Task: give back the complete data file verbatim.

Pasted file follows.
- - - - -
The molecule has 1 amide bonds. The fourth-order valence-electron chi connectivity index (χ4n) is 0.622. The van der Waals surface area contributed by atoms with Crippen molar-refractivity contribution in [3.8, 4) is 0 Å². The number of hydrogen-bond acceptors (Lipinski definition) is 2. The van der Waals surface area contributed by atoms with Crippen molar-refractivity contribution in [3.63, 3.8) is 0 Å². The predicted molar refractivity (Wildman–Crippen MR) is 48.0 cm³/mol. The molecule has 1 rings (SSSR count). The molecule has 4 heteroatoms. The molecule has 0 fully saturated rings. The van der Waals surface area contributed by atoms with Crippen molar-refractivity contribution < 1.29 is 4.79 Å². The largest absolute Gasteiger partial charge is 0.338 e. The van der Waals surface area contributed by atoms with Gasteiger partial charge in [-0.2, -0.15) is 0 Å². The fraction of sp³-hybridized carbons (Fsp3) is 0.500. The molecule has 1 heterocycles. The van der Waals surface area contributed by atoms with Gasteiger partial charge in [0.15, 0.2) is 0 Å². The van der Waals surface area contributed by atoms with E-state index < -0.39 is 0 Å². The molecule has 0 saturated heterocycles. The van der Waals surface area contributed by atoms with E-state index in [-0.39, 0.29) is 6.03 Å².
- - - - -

The molecule has 1 amide bonds. The fourth-order valence-electron chi connectivity index (χ4n) is 0.622. The van der Waals surface area contributed by atoms with Crippen molar-refractivity contribution in [3.8, 4) is 0 Å². The number of hydrogen-bond acceptors (Lipinski definition) is 2. The van der Waals surface area contributed by atoms with Crippen molar-refractivity contribution in [3.63, 3.8) is 0 Å². The predicted molar refractivity (Wildman–Crippen MR) is 48.0 cm³/mol. The molecule has 1 rings (SSSR count). The molecule has 4 heteroatoms. The molecule has 0 fully saturated rings. The van der Waals surface area contributed by atoms with Crippen molar-refractivity contribution < 1.29 is 4.79 Å². The largest absolute Gasteiger partial charge is 0.338 e. The van der Waals surface area contributed by atoms with Gasteiger partial charge in [-0.2, -0.15) is 0 Å². The fraction of sp³-hybridized carbons (Fsp3) is 0.500. The molecule has 1 heterocycles. The van der Waals surface area contributed by atoms with Gasteiger partial charge in [0.15, 0.2) is 0 Å². The van der Waals surface area contributed by atoms with E-state index < -0.39 is 0 Å². The molecule has 0 saturated heterocycles. The van der Waals surface area contributed by atoms with E-state index in [-0.39, 0.29) is 6.03 Å².